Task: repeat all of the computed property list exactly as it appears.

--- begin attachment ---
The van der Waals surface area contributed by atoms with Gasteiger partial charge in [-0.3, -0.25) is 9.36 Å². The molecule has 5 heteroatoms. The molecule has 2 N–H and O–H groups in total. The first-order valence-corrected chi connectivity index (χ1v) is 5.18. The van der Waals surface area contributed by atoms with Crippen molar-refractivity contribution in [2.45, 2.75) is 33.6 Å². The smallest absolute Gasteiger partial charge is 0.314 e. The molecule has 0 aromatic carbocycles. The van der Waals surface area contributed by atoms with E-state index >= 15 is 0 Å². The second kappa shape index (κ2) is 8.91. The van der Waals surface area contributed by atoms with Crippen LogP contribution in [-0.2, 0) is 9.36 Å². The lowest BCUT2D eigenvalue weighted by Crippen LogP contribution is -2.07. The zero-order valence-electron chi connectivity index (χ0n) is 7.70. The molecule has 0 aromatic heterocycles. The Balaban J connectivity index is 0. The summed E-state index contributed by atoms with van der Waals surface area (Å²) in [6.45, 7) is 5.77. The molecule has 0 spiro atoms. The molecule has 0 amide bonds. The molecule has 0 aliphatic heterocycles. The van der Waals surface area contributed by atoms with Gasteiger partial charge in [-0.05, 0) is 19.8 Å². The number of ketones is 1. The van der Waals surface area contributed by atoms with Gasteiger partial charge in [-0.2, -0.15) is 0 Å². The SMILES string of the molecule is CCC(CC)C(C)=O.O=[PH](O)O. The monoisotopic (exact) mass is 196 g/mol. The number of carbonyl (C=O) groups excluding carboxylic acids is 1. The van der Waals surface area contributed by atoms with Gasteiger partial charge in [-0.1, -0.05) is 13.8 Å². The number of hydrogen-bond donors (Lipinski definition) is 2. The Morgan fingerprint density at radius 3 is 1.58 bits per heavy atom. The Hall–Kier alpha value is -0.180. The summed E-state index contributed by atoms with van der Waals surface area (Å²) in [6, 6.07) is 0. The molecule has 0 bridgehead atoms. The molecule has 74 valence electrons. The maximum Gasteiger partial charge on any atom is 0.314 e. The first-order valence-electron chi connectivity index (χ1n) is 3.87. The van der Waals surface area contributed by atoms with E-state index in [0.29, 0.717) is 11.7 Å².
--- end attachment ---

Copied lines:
The van der Waals surface area contributed by atoms with Gasteiger partial charge in [-0.3, -0.25) is 9.36 Å². The molecule has 5 heteroatoms. The molecule has 2 N–H and O–H groups in total. The first-order valence-corrected chi connectivity index (χ1v) is 5.18. The van der Waals surface area contributed by atoms with Crippen molar-refractivity contribution in [2.45, 2.75) is 33.6 Å². The smallest absolute Gasteiger partial charge is 0.314 e. The molecule has 0 aromatic carbocycles. The van der Waals surface area contributed by atoms with E-state index >= 15 is 0 Å². The second kappa shape index (κ2) is 8.91. The van der Waals surface area contributed by atoms with Crippen LogP contribution in [-0.2, 0) is 9.36 Å². The lowest BCUT2D eigenvalue weighted by Crippen LogP contribution is -2.07. The zero-order valence-electron chi connectivity index (χ0n) is 7.70. The molecule has 0 aromatic heterocycles. The Balaban J connectivity index is 0. The summed E-state index contributed by atoms with van der Waals surface area (Å²) in [6.45, 7) is 5.77. The molecule has 0 spiro atoms. The molecule has 0 amide bonds. The molecule has 0 aliphatic heterocycles. The van der Waals surface area contributed by atoms with Gasteiger partial charge in [-0.05, 0) is 19.8 Å². The number of ketones is 1. The van der Waals surface area contributed by atoms with Gasteiger partial charge in [-0.2, -0.15) is 0 Å². The SMILES string of the molecule is CCC(CC)C(C)=O.O=[PH](O)O. The monoisotopic (exact) mass is 196 g/mol. The number of carbonyl (C=O) groups excluding carboxylic acids is 1. The van der Waals surface area contributed by atoms with Gasteiger partial charge in [-0.1, -0.05) is 13.8 Å². The number of hydrogen-bond donors (Lipinski definition) is 2. The Morgan fingerprint density at radius 3 is 1.58 bits per heavy atom. The Hall–Kier alpha value is -0.180. The summed E-state index contributed by atoms with van der Waals surface area (Å²) in [6, 6.07) is 0. The molecule has 0 bridgehead atoms. The molecule has 74 valence electrons. The maximum Gasteiger partial charge on any atom is 0.314 e. The first-order valence-electron chi connectivity index (χ1n) is 3.87. The van der Waals surface area contributed by atoms with E-state index in [0.29, 0.717) is 11.7 Å².